New Brunswick police have administered 95 doses of Narcan to date this year


The drug is commonly used to counteract opioid overdoses


narcanwikimediacommons
Photo by WIKIMEDIA COMMONS |

In order to combat the opioid epidemic, New Jersey law enforcement is training officers to use Narcan, a drug that is typically administered to offset the depressive effects of Heroin. This year New Brunswick police administered 95 doses of Narcan.


The number of heroin-related deaths in New Jersey is more than three times the national average, according to NJ.com.

In response to this on-going crisis, experts and law enforcement are looking for creative ways to address the issue and help improve the conditions of the opioid epidemic in the state.

Police who encounter a person under the influence of opiates often administer an injection of Narcan — a chemical that reverses the depressive effects of opioids — and then let the person go. But last year the Rutgers Center for Alcohol Studies began working with Frank Greenagel, an expert in heroin and opioid addiction, to train police officers on how to properly and effectively engage with a person suspected to be under the influence of these drugs.

Captain JT Miller of the New Brunswick Police Department said that they have seen an increase in Narcan deployments by officers this past year with 95 doses administered this year to date, but sometimes a single overdose situation requires multiple doses of Narcan to be beneficial.

There are many formulations of Narcan, which is a trade name of the drug Naloxone. Greenagel said that over the last 12 months the number of police departments that utilize Naloxone has increased. 

There were more lives saved in the first half of 2017 than in the first half of 2016, but there were also more overdose deaths in that same period.

Greenagel said that Fentanyl, a powerful synthetic opiate that is up to 50 times more powerful than heroin and up to 100 times more potent than morphine, killed more people in America than heroin or opioids in 2016 and has led to a huge increase of drug deaths in the state.

“Despite all of our local, county and state efforts, the death rate is climbing and there aren't enough treatment beds,” he said. “Police are dealing with both the direct and indirect fallout from this horrific epidemic. As the State University and a leader in the fields of addiction and health training, Rutgers is well positioned to help address this terrible issue that is hurting the workforce, plugging up emergency rooms and devastating families. I'd argue that Rutgers has a moral obligation to help the police, government and the general public.”

On Nov. 8 and 9, about a dozen officers will attend the second annual training program at the Center for Alcohol Studies and obtain an "Advanced Certificate in Substance Misuse Disorders for Law Enforcement." This training will prepare them for developing and improving police assistance and response programs, training other law enforcement officers and developing more community programs, Greenagel said.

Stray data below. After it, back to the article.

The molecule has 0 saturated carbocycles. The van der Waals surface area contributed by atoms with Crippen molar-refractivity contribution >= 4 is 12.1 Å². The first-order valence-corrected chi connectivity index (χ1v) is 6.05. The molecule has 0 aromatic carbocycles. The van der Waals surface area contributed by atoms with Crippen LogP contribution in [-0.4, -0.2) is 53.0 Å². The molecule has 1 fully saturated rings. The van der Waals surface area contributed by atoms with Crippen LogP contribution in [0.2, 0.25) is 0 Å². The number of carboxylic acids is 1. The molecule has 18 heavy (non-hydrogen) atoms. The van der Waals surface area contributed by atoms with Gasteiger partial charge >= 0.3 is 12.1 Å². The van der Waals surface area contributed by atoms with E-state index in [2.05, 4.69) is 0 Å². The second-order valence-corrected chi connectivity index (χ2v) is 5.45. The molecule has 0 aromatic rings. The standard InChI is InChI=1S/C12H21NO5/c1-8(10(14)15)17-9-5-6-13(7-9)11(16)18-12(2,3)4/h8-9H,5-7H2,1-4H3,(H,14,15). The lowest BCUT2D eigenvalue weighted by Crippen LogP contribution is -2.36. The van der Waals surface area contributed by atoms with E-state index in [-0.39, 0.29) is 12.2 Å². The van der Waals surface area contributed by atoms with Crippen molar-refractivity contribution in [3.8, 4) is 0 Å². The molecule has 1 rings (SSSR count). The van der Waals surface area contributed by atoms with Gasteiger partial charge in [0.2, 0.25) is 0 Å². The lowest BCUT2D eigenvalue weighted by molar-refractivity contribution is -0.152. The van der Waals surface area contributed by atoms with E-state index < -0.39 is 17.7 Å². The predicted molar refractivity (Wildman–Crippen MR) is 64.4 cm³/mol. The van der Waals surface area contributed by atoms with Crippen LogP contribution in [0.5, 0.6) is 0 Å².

So far, Greenagel’s program has trained over 1,000 officers from 100 different departments in four different states, he said.

“The stigma around addiction for a number of police officers was reduced. Hundreds of officers who viewed people with substance misuse disorders as ‘scumbags’ or ‘dirty junkies’ or people that ‘can never get better’ stated that the training changed their opinion and that they understood this as more of a public health issue rather than a moral or criminal justice problem,” Greenagel said.

Over the next few months, Greenagel’s training will reach campus security and police at Caldwell College and TCNJ. Both schools have also invited local police departments, members of the college counseling centers and senior-level administrators, he said.

“There isn't one catch-all solution. I've been critical of Governor (Chris) Christie, who has sought a lot of publicity over the last 12 months on this issue after doing very little during his first seven years in office,” Greenagel said. “I was excited when he talked publicly about reforming N.J.'s drug policies in 2010, as he was a Republican and former U.S. attorney and could, therefore, sway conservatives and law enforcement.”

As a member of the Governor's Council since 2011 and the chair of the State Heroin and Opiate Task Force from 2012-2014, Greenagel said that he was very disappointed in Christie’s lack of substantive policies and funding regarding the issue.

The N.J. Prescription Monitoring Program is not mandated, and medical students currently are not required to get any training on addiction. Greenagel said that he has a list of about a dozen more policies that he would like to see implemented and that he expects to spend much of the next decade working on them.

“We need more in-patient treatment beds and detoxes, especially for people on Medicaid or without insurance. We desperately need to regulate recovery and sober houses,” he said. “Very few social workers and drug counselors are getting the training and supervision they require, and this is something that the state (along with Rutgers) should probably do a better job of monitoring.”


Stephen Weiss


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